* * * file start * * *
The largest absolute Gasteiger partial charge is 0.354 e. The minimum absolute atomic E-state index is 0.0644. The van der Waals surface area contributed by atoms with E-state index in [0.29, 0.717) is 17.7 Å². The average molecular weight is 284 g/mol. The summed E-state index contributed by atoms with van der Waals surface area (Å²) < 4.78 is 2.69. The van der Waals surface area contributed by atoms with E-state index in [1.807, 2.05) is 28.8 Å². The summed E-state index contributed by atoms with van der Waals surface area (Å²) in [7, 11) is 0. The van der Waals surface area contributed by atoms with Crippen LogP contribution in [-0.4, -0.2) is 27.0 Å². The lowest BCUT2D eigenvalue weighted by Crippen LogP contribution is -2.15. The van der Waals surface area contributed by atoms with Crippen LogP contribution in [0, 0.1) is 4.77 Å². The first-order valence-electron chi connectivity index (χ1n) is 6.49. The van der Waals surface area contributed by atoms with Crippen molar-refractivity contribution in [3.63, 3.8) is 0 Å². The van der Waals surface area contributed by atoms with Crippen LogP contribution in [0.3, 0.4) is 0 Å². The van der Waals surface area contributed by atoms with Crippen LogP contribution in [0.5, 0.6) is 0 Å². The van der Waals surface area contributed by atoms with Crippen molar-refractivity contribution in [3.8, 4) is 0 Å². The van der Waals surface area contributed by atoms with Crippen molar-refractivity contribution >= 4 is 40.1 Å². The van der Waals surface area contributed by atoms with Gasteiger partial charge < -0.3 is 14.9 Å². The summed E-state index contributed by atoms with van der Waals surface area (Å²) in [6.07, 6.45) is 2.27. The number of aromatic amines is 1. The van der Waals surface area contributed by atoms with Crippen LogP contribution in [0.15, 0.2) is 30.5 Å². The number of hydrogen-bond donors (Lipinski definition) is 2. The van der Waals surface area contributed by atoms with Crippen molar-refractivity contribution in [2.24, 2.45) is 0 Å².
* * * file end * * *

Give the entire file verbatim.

The largest absolute Gasteiger partial charge is 0.354 e. The minimum absolute atomic E-state index is 0.0644. The van der Waals surface area contributed by atoms with E-state index in [0.29, 0.717) is 17.7 Å². The average molecular weight is 284 g/mol. The summed E-state index contributed by atoms with van der Waals surface area (Å²) < 4.78 is 2.69. The van der Waals surface area contributed by atoms with E-state index in [1.807, 2.05) is 28.8 Å². The summed E-state index contributed by atoms with van der Waals surface area (Å²) in [7, 11) is 0. The van der Waals surface area contributed by atoms with Crippen LogP contribution in [-0.4, -0.2) is 27.0 Å². The lowest BCUT2D eigenvalue weighted by Crippen LogP contribution is -2.15. The van der Waals surface area contributed by atoms with Crippen LogP contribution in [0, 0.1) is 4.77 Å². The first-order valence-electron chi connectivity index (χ1n) is 6.49. The van der Waals surface area contributed by atoms with Crippen molar-refractivity contribution in [3.63, 3.8) is 0 Å². The van der Waals surface area contributed by atoms with Crippen LogP contribution in [0.3, 0.4) is 0 Å². The van der Waals surface area contributed by atoms with Crippen LogP contribution in [0.5, 0.6) is 0 Å². The van der Waals surface area contributed by atoms with Crippen molar-refractivity contribution in [3.8, 4) is 0 Å². The van der Waals surface area contributed by atoms with Crippen molar-refractivity contribution >= 4 is 40.1 Å². The van der Waals surface area contributed by atoms with Gasteiger partial charge < -0.3 is 14.9 Å². The summed E-state index contributed by atoms with van der Waals surface area (Å²) in [6.07, 6.45) is 2.27. The number of aromatic amines is 1. The van der Waals surface area contributed by atoms with Crippen LogP contribution in [0.15, 0.2) is 30.5 Å². The number of hydrogen-bond donors (Lipinski definition) is 2. The van der Waals surface area contributed by atoms with Crippen molar-refractivity contribution in [2.24, 2.45) is 0 Å².